One of our favorites is a spinach salad with either boiled eggs (which I try to keep ready in the fridge) or sautéed chicken with sesame dressing. Delish. Another quick favorite is curried carrots and lentils (I sauté onions with curry powder, add chicken broth, add diced carrots and lentils, cook for 30 minutes). I adore eggs in purgatory , which is basically poached eggs in tomato sauce, which I eat with toast.
One pot meals are awesome. Orzo pasta can cook with the pasta toppings. Sauté tomatoes, onions, and mushrooms. Add in broth, add in orzo...and you have dinner.
Sandwich fixings (we both ate roast beef and cheddar sandwiches for dinner last night and were very happy) are also awesome for turning out quick meals AND bringing your lunch.
Any sort of "flat" sandwich also make for great dinners. I'm a big fan of bean and cheese quesadillas. Super cheap, super easy.
3. Decide On What's Convenient For You
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There is nothing I love better than a long simmered, homemade chicken stock. I wish I was the kind of person who always has some stashed away in her freezer. I'm not. So I have beef and chicken stock bases in my cabinet. I'm not going to pretend that dishes made with prepared broths and stocks are as good as those made with homemade stock; they aren't. But with most dishes the prepared stock is fine. It's a really rare dish that's going to be severely comprised by using commercial stock base.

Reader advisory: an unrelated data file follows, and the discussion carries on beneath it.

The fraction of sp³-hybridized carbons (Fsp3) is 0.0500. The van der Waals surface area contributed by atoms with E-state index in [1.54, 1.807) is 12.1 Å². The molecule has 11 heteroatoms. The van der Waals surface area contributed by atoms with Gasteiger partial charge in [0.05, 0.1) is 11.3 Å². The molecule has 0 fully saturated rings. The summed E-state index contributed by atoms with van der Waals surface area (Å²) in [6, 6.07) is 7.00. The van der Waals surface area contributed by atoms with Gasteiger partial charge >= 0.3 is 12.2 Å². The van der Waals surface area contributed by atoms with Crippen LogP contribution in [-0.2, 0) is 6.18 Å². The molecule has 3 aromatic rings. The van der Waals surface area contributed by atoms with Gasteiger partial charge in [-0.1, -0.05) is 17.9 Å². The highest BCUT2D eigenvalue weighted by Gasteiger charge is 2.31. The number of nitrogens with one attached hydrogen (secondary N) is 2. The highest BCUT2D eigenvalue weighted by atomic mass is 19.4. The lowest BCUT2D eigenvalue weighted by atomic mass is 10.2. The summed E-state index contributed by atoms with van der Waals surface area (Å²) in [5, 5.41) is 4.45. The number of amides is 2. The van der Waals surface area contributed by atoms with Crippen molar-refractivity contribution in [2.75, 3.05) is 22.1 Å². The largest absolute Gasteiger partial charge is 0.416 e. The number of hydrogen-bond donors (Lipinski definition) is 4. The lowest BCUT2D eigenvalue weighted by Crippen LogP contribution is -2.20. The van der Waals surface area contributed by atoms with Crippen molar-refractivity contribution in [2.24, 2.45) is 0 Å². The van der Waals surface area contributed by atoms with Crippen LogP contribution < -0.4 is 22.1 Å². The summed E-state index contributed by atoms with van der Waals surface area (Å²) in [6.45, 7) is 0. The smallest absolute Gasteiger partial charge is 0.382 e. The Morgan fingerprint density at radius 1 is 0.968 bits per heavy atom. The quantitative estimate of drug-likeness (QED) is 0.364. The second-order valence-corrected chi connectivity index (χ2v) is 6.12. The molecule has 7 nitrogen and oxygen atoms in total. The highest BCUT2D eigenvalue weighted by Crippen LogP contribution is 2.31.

Usually I cook up huge batches of dried beans, divide them up into bags, and freeze them. If I'm running low and know I'm not going to cook up another batch I'll buy canned beans. Canned beans are still a good deal. They can help make a salad, pop into a pasta dish, be part of a rice and beans dish, or go into a quesadilla or burrito.
Other "convenient" items I keep on hand are bread, tortillas, a couple of jars of pasta sauce, salsa, and lots of canned tomatoes. Sometimes I buy hummus.
(Stuff I never buy? Canned soup (other than clam chowder) because I think it tastes weird.)
The biggest thing here is to be realistic. I often think that I'll just grab a huge country ham, cook it, and we can make sandwiches off of it for months! In reality, I know that although deli ham isn't as good of a deal, it means we'll actually have sandwich fixings.
4. Don't Come Home From The Grocery Store And Decide You Have Nothing To Eat
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We've all been there. We've gone to the grocery store, spent lots of money, come home, put away bags and bags of groceries, looked in the fridge, and felt like there was nothing in there to actually eat.
I think this phenomena occurs because people shop for recipes instead of for food they actually eat. When I walk into the grocery store I rarely have specific recipes in mind (unless its for a special occaison). Instead I focus on the kinds of food we like to eat and zero in on sale items.
I buy different things at different times of the year. During the winter we eats lots of beans, potatoes, and cheap cuts of meat because we eat a lot of braised dishes and soups. During the spring and summer we eats lots of vegetable based dishes.
Later I'll post about exactly how I save money grocery shopping, but right now I just want you to focus on keeping your kitchen stocked with food you genuinely like to eat. If you eat lots of pasta dishes, make sure you keep pasta on hand.
What tips do you guys have for cutting out restaurants and take-out?